The economic benefits associated with marriage are particularly significant for Black women. Black single mothers who marry see their income rise by 81 percent compared to 45 percent for white single mothers.
But Black women are not getting married.
Ralph Richard Banks, author of Is Marriage for White People? described the problem to Justice Leah Ward Sears (retired, Georgia Supreme Court) at our Center for Public Conversation event:
"People don't have to marry now...and so some people will say 'Is it worthwhile for me to marry?' And as men are struggling, marriage seems less worthwhile to many. For Black women, there is a shortage of Black men who are able to be the sort of husband women want. Only half as many Black men as Black women graduate college...1 in 10 are in jail, which is obviously not helping their economic prospects...so Black women have a small pool...but by any measure there are more nonblack men who are interested in Black women than there are Black women."
This is a critical moment in the public conversation on marriage.
Whether the subject is cohabitation replacing marriage as the norm, the growing marriage gap, or the dearth of marriages in African American communities, the work of the Institute for American Values is cited in dozens of articles in widely read, influential outlets like the New York Times, Weekly Standard, CNN.com, National Affairs, and the Wall Street Journal.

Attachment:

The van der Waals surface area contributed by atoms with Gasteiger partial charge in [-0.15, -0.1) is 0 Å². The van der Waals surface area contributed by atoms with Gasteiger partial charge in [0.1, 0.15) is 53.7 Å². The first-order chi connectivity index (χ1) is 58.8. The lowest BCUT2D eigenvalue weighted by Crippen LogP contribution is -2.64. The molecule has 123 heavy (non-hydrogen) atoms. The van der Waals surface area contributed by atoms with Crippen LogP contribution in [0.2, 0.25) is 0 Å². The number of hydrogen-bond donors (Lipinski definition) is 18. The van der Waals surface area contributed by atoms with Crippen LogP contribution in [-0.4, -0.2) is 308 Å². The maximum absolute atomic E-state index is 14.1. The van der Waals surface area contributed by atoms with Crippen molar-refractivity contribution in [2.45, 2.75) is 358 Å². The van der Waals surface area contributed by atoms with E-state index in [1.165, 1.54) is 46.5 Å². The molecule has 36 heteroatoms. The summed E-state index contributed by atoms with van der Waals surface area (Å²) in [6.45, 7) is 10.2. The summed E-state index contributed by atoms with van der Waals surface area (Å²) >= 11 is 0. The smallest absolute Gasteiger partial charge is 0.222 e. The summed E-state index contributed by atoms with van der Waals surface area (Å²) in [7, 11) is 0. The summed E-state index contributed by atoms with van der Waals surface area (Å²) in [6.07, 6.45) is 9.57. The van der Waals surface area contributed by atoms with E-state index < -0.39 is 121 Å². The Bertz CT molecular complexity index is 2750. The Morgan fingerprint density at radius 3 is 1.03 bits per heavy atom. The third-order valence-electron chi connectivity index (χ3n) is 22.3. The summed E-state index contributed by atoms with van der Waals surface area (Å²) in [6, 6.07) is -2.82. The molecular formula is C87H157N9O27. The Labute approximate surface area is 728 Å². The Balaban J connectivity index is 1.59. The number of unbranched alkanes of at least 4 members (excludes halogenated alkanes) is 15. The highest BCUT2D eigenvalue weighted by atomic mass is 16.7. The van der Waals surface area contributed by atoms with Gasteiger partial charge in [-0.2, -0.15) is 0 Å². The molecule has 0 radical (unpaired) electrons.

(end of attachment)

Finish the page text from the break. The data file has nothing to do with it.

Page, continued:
But we need your continued support to keep showing that marriage matters.
The benefits of marriage extend to poor, working-class, and minority communities, despite the fact that marriage has weakened in these communities in the last four decades. For example:
- Black men who marry see a significant increase in their annual income -- about $4,000 according to one estimate.
- Marriage helps reduce male criminality: A study of five hundred chronic juvenile offenders found that those who married and enjoyed high-quality marriages reduced their offense rate by two-thirds.
- Murder and robbery rates in urban America are strongly tied to the health of marriage in urban communities.
Today, I am asking you to support the Institute for American Values at the $25, $50, $100 -- or any level. Your gift will help us continue to:
- make public arguments about the most important issues confronting the family, marriage, and children;
- help us improve the civility and seriousness of our national conversation; and
- help us more broadly disseminate the Institute's flagship reports, studies, and ideas.
Many thanks for your support.
P.S. Center for Public Conversation events are videotaped and are available for viewing at: http://www.centerforpublicconversation.org/events/index.php